The Colonial Public Lottery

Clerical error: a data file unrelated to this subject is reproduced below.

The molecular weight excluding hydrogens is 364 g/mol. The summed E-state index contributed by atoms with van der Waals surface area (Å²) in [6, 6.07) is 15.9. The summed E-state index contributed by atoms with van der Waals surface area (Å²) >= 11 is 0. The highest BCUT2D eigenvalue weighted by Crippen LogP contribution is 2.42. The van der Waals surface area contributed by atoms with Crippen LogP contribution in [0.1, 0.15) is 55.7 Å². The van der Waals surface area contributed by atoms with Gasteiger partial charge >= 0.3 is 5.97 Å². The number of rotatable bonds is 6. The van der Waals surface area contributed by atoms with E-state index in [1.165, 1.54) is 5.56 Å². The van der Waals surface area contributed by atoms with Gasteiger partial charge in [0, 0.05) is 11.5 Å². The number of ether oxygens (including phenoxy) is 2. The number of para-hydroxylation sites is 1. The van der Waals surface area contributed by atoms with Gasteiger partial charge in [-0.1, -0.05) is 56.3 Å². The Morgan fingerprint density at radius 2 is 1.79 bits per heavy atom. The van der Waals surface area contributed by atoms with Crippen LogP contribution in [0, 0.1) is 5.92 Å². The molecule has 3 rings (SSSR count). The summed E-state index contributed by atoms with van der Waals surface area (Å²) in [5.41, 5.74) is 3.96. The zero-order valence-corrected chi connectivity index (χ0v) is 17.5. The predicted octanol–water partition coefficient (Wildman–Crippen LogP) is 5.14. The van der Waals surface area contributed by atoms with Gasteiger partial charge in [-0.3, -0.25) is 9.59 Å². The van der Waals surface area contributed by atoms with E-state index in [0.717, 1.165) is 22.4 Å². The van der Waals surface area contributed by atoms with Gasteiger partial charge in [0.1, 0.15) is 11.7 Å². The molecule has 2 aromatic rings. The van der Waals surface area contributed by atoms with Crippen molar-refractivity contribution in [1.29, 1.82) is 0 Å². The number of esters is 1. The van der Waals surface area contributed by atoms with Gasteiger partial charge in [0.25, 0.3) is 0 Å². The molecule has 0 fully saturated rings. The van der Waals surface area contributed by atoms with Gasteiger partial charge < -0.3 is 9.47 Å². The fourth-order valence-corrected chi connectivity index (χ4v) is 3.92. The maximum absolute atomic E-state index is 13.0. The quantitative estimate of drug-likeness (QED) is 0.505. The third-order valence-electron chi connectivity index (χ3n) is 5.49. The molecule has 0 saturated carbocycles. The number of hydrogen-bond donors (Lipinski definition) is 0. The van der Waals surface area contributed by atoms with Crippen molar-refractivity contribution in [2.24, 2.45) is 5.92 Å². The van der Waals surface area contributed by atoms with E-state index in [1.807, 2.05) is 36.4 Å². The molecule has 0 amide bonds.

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Lotteries were nothing new to Britain’s North American colonies in the mid-1700s, but the Sandy Hook lighthouse fundraiserwas significant for two reasons. The enormity of it—three drawings over roughly three years—required newspapers, colonial managers and royal administrators to work more closely together than ever before. Also, it’s success was one of the main catalysts for Britain to later rescind permission for colonies to hold their own lotteries. Eventually, Revolutionaries cited this directive as an example of British suppression of the colonies’ economic independence, adding fuel to the fire that became the War of Independence.